help the students to take the drama seriously give you the chance to help control what happens without stopping the drama give you an unparalleled opportunity to suspend the power and status relationships in the classroom. See supporting document: Guide to Teacher-in-role
as their producer). Students in their roles would investigate the treasure, what people thought of it and what should happen to it. Both the students and the teacher would change roles where necessary to play people affected by the treasure, townspeople and victims of child labour practices. These would be interspersed by more formal drama sessions that involved the students working as actors and dancers to help them visualise and embody the scenes and the ceremonials.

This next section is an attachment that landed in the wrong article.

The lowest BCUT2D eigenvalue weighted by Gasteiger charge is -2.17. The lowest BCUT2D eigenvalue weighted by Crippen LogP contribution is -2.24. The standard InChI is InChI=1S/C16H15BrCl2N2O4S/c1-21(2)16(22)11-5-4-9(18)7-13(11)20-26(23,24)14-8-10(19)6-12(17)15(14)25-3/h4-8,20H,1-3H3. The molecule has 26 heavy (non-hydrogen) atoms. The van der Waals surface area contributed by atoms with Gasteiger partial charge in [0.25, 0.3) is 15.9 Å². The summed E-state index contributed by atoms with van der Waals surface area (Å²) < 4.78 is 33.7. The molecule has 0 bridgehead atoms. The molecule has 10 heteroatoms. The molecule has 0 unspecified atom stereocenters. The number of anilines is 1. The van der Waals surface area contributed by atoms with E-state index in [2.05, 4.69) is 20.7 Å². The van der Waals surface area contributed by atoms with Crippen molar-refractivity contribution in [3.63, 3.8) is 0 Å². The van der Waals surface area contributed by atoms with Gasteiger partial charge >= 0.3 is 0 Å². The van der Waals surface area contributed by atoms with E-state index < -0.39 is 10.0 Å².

The planning of the whole unit provided the In process drama some planning changes are inevitable if the tension drops or good ideas emerge. In this drama, adding a previously unplanned physical activity in Lesson 3 allows the students to realise child labour more personally and vividly. for possible changes, as is necessary in process drama.


The teacher-in-role fine-tunes her planning

The teacher-in-role fine tunes her planning on her feet.

This project is funded by the Australian Government Department of Education, Employment and Workplace Relations.